A study of a small business

I recently did some work with a UK company on their communications and cloud strategy. The company provided 67 of their 115 employees with a mobile phone; 50 BlackBerrys and 17 mid-range Nokias.

30 staff also carried with them their own personal mobiles. Of the 30, eight people also received a company phone and actually used their own phones for business purposes in preference to those supplied by the employer. A further seven staff who were not given company mobiles used their own phones to pick up company email making a total of 15 out of 30 personal mobiles that were used for work purposes.

Apps Business internet mobile connectivity

Job Vacancy – Domestic CIO, Davies household

Tower of London

At the Cisco Manged Services Seminar yesterday at the Tower of London Chris Lewis, GVP International Telecoms and Networking, IDC introduced the concept of the domestic CIO. This was new to me (ok I’m probably behind the times) but it certainly struck a chord.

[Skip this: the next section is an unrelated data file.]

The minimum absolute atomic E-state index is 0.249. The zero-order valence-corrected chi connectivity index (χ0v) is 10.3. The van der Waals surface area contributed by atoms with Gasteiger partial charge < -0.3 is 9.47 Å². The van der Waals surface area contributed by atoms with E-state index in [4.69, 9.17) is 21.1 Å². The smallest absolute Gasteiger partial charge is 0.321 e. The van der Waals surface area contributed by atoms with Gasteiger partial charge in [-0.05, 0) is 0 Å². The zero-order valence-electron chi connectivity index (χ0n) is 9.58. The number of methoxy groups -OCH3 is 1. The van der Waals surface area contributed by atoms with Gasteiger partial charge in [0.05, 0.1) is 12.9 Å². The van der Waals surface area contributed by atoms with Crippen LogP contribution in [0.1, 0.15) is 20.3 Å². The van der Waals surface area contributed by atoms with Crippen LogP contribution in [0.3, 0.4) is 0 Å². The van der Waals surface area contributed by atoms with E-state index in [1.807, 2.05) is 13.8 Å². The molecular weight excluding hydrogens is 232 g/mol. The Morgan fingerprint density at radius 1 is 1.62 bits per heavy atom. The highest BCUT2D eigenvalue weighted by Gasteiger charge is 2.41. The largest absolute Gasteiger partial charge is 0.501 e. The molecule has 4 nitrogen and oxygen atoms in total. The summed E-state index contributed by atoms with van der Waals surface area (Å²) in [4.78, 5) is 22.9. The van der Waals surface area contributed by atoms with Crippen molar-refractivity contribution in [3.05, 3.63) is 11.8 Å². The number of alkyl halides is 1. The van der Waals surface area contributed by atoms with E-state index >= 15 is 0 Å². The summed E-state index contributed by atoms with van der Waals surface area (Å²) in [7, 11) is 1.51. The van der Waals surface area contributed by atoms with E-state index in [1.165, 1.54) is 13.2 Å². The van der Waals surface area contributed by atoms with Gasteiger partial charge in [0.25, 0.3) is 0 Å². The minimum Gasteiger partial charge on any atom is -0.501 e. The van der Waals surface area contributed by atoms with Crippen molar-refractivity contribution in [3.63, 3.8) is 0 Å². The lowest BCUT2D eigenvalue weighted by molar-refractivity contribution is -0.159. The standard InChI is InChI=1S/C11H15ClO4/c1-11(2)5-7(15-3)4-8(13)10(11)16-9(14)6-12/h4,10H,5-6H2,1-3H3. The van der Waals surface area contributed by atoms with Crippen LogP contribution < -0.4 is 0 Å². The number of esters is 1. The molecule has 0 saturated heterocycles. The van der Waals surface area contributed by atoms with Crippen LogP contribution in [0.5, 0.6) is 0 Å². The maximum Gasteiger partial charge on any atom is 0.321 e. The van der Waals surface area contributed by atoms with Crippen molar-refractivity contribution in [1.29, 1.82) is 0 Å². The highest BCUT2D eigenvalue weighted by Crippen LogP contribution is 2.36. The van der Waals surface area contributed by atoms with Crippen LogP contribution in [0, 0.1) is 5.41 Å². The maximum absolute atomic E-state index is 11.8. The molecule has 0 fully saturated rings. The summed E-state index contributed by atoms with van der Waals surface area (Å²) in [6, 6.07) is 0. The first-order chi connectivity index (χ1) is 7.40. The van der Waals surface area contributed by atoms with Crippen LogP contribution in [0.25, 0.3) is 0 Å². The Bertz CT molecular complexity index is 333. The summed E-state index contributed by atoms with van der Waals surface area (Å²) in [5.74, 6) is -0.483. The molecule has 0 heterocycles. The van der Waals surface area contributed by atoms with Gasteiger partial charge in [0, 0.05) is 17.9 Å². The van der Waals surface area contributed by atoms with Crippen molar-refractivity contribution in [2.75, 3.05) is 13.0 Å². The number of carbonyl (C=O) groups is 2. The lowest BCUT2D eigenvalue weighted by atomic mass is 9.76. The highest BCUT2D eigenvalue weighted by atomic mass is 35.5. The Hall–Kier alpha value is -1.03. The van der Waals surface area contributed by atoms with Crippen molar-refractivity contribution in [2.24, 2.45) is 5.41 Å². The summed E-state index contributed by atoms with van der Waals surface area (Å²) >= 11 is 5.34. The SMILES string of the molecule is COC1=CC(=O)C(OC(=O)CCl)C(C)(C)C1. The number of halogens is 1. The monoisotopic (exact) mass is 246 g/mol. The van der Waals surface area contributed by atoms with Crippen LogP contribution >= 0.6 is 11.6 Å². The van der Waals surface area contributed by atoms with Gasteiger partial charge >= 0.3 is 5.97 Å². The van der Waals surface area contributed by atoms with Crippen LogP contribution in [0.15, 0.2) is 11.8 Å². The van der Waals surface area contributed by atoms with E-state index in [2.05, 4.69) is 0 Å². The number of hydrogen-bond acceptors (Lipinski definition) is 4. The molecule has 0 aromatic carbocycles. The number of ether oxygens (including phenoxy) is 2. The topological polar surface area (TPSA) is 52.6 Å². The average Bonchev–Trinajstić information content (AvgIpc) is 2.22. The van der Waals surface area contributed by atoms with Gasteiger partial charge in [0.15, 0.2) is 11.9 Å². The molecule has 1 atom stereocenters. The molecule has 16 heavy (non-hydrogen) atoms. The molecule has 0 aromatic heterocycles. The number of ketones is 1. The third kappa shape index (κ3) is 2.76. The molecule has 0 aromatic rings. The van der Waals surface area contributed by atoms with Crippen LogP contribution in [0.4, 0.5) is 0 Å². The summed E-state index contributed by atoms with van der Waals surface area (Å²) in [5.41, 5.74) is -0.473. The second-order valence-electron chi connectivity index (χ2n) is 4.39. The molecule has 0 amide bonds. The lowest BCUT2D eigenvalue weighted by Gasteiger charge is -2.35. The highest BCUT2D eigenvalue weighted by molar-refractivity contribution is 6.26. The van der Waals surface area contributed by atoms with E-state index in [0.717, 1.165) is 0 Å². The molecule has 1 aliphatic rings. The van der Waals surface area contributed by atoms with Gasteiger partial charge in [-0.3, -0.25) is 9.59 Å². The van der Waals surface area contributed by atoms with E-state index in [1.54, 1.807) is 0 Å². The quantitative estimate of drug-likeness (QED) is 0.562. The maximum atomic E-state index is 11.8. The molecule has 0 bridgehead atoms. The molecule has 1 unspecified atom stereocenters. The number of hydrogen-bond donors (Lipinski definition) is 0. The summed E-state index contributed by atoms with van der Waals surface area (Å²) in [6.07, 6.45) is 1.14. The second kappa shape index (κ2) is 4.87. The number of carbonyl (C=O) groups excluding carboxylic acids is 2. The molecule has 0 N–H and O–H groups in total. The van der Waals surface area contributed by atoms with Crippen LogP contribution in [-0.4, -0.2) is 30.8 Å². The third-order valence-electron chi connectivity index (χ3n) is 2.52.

There are so many aspects of life in the office that are now present at home. In the Davies household we have 8 active SIMs supporting 5 smartphones, an iPad, a dongle and a battered old Nokia that my wife uses (her decision). Some of these SIMS are pay as you go and some are contract. We have a mix of Vodafone, O2 and Orange.  This isn’t necessarily an efficient way of working. If this was a business scenario we would harmonize onto a single network and group bundle. We would also have managed backups of the directories.

7 out of the 8 mobile devices also support wifi as do the 2 laptops, 4 desktop PCs and the XBox. In an ideal world we would have a home password management system, changing the password on a regular basis.

When it comes to passwords we use them for online banking, shopping with M&S, eBay, Tesco online, EastCoast trains,  Superbreak,, iTunes, Travelodge. We also have passwords for Twitter, Facebook, gmail, telegraph online, and I’m sure many other portals I’ve forgotten about and some I’ve never heard of.  How do we keep track of them all?